Our study presents the first demonstration of synaptic action in three-terminal correlated oxide devices that can operate above room temperature and be integrated onto silicon platforms. By taking advantage of the deterministic role of stoichiometry on the electrical properties of correlated nickelates, conductance can be modulated in a non-volatile and analogous way. To enable faster operation of the synapse and larger modulation of the synaptic weight, high potentiation or depression potential spikes and solid-state electrolytes such as fast-ion conductors could be explored in the future. With liquids, this can allow realization of programmable fluidic circuits and open up new frontiers in correlated electron systems.


Synthesis of SNO

Growth of polycrystalline SNO was realized in a sputtering process with ultrahigh pressure annealing. Before sputtering, the substrate SiO2/Si was cleaned by acetone, isopropanol and DI water and then dried by N2 gas. We utilized two sputtering methods for the deposition of SNO films: (1) with a single Sm:Ni:3O-sintered ceramic target; (2) cosputtering with Sm and Ni metal targets. For both the ceramic-target sputtering and cosputtering, the growth was conducted at 5 mTorr in a constant flow of 40/10 sccm Ar/O2 mixture with the substrate at room temperature. The radio frequency power for the Sm:Ni:3O target was 200 W. The DC power for the Ni target was adjusted to 75 W and radio frequency power for the Sm target was 150 W to obtain a ~1:1 Sm:Ni cation ratio, as determined by energy-dispersive X-ray spectroscopy. Growth time ranged from 30 min to a few hours to vary the film thickness. The as-sputtered samples were then transferred to a home-built high-pressure vessel system. Detailed instrumentation information and thermodynamic conditions for phase formation could be found in the study by Jaramillo et al.51 The vessel was then inserted into a tube furnace and ramped to 500 °C for 24 h at 1,500 psi pure O2. After annealing, the sample was cleaned by acetone, isopropanol and DI water and then dried by N2.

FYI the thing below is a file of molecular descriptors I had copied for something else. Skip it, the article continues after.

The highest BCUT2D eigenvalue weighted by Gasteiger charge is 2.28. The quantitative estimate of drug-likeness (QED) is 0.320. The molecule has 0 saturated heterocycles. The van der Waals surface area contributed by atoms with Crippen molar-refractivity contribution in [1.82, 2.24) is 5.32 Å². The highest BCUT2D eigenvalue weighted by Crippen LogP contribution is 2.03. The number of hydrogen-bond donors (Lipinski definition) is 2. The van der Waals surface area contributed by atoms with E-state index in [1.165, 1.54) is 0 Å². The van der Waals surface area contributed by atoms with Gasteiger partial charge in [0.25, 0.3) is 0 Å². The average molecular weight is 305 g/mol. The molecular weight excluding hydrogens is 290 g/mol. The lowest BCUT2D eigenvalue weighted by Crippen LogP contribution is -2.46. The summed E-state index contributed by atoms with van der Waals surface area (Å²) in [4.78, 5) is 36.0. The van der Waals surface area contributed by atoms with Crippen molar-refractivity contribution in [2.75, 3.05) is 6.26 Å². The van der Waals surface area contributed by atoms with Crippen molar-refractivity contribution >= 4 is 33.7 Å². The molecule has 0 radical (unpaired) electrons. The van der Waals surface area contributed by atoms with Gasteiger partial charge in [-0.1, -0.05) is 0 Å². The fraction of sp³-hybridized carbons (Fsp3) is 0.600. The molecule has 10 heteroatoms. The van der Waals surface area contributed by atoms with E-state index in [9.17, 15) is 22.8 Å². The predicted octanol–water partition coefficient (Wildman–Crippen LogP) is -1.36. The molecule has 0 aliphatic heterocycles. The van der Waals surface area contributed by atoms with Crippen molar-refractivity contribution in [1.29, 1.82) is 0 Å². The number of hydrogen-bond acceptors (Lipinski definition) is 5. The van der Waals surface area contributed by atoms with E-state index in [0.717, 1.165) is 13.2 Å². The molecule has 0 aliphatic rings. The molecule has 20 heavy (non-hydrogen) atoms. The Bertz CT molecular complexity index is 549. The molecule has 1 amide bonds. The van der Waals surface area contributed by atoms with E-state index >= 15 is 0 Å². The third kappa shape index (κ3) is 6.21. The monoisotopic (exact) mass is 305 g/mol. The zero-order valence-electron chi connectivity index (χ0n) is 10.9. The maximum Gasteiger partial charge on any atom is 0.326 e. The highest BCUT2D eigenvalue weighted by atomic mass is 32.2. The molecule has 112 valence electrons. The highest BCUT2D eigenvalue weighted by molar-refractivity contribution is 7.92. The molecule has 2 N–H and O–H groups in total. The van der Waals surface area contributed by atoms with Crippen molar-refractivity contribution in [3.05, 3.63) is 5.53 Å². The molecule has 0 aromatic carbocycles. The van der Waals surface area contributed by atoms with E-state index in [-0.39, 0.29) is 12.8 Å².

Device fabrication and electrical measurement

With standard photolithography, three-terminal SNO transistor devices were fabricated. Dilute hydrogen chloride (3:1 H2O: HCl) was used to etch SNO. Pt electrodes of 100 nm thickness were prepared by DC sputtering for Ohmic electrical contact and good mechanical adhesion. Electrical measurement was conducted with a Keithley 2635A source meter in a probe station (Materials Development Corporation) with 200 sccm pure N2 continuously flowing at ambient pressure. Gate bias was applied with a Keithley 230 voltage supply. Before electrical measurement, the ionic liquid-covered device was baked at 160 °C for 12 h in N2 atmosphere to remove water contamination.

Additional information

How to cite this article: Shi, J. et al. A correlated nickelate synaptic transistor. Nat. Commun. 4:2676 doi: 10.1038/ncomms3676 (2013).